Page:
Scouts recognized for work in Madison

Scouts recognized for work in Madison


MADISON — Max Sanders said he and his fellow Scouts in Troop 15 had a blast hopping in their canoes and cleaning up Brashear Creek.

“It was fun and challenging at times since we had to make our way into little corners and crevices in the creek to get some of the trash,” Sanders said. “It felt good to clean the creek up and it looks a lot better now.”

Scout uniforms and merit badges filled the Justice Complex Courtroom Tuesday night as scouts received certificates for helping keep Madison beautiful from Mayor Mary-Hawkins Butler. 

The mayor kicked off the board meeting by asking the Boy Scouts to lead everyone in the Pledge of Allegiance and prayer.

In December 2021, Scouts from Troop 15 participated in cleaning up Brashear Creek, which runs through Liberty Park and along Grandview Blvd., and planted flowers in the botanical garden in front of the Montgomery House on Main Street.

“People have not been kind to the Brashear Creek area in the past, as there was a lot of litter around there,” Hawkins-Butler said. “We are very thankful to all of you for doing that. The botanical garden is also something people will come far and wide to see.”

“I always tell the little ones that the sky is not the limit and you be who you want to be,” Hawkins-Butler said. “We live in a great county, great state, and great town, and I appreciate all of you wanting to be involved in it.”

Scoutmaster Matthew Thompson said Troop 15 had several Life Scouts about to achieve their Eagle rank and needed to work on an Eagle Scout project, one of them being the Brashear Creek cleanup.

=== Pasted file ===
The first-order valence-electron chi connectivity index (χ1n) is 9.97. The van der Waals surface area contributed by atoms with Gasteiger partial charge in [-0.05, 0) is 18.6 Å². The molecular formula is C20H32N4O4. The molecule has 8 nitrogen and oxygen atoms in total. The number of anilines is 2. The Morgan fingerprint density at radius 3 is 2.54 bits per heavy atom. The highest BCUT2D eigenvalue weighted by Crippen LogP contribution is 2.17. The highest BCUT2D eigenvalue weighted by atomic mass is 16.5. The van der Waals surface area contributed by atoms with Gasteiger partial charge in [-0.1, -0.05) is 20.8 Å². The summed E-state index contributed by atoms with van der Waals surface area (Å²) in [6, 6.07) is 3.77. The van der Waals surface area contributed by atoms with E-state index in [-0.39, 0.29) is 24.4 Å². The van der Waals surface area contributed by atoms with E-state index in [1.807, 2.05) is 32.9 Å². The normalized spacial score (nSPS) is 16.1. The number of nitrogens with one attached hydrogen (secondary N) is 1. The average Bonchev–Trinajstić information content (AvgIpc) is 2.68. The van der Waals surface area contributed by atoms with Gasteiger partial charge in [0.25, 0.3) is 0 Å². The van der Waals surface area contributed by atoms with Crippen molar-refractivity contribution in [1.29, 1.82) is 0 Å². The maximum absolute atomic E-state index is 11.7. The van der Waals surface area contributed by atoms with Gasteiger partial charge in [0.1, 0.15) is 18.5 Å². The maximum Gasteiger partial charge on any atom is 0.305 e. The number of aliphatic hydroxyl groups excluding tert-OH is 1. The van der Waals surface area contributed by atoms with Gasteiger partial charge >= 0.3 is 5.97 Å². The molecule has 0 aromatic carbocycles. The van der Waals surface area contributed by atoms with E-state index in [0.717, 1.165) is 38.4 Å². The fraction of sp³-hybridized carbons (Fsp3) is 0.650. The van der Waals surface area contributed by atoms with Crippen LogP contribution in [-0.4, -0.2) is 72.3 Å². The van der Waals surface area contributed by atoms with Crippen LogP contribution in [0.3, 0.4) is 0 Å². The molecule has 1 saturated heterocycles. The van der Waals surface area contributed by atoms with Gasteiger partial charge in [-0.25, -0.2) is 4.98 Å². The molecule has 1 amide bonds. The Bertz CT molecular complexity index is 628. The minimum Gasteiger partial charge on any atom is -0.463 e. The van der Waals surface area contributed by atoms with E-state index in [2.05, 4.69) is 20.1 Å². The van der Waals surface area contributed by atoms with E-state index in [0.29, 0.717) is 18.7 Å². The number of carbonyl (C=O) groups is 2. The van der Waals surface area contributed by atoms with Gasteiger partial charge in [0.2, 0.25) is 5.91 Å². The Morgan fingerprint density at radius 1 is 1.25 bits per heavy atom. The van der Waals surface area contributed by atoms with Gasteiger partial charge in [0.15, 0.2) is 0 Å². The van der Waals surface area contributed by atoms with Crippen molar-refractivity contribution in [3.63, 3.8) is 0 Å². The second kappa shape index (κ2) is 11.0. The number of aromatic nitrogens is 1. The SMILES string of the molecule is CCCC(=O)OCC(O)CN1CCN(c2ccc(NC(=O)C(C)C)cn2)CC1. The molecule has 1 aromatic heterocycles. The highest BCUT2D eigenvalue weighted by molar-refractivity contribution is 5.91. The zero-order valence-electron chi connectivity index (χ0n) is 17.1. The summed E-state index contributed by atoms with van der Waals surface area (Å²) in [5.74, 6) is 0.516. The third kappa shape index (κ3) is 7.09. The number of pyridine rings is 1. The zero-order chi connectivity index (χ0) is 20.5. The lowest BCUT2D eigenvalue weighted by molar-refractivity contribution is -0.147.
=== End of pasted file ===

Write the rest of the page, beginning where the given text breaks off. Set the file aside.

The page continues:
“This was a conservation project that involved cleaning up the park and the walking path, clearing out the creak, and building a park bench by the foot bridge,” Thompson said. “It started as an Eagle Scout project, but it grew into something that addressed specific needs the city had.”

Thompson said the park cleanup took around half a day and building the bench also took half a day. He said getting the project itself set up took several weeks since the scouts needed permission from the city and the Andrew Jackson Council to move forward with plans.

“I feel this is going to start a tradition of conservation-oriented service projects in the city,” Thompson said. “The city recently reached out asking us to do a project at the Natchez Trace Funeral Home. The kids have a desire to help the community. We’re proud of our scouts and the young men who have earned their Eagle rank. If they’re an Eagle Scout, they earned it.”

Tenderfoot Scout Jacob Caudell said helping and cleaning up Madison will hopefully teach people not to litter as much and keep the city clean.

“There was a ton of trash in a tunnel that the creek ran through, and we had to maneuver our canoes through there to get it,” Caudell said. “It felt good after we cleaned because it looked so much better. I recommend scouting, it teaches you good discipline.”

Eagle Scout Nicolas LaFluer said projects like these always impact the community positively.

“A lot of people are busy every day, so to have a group of people willing to help the community is a blessing to those community members,” LaFluer said. “Brashear Creek looks so much better. I always saw trash when I drove to school each day and after this project, and it’s so much better now.” 

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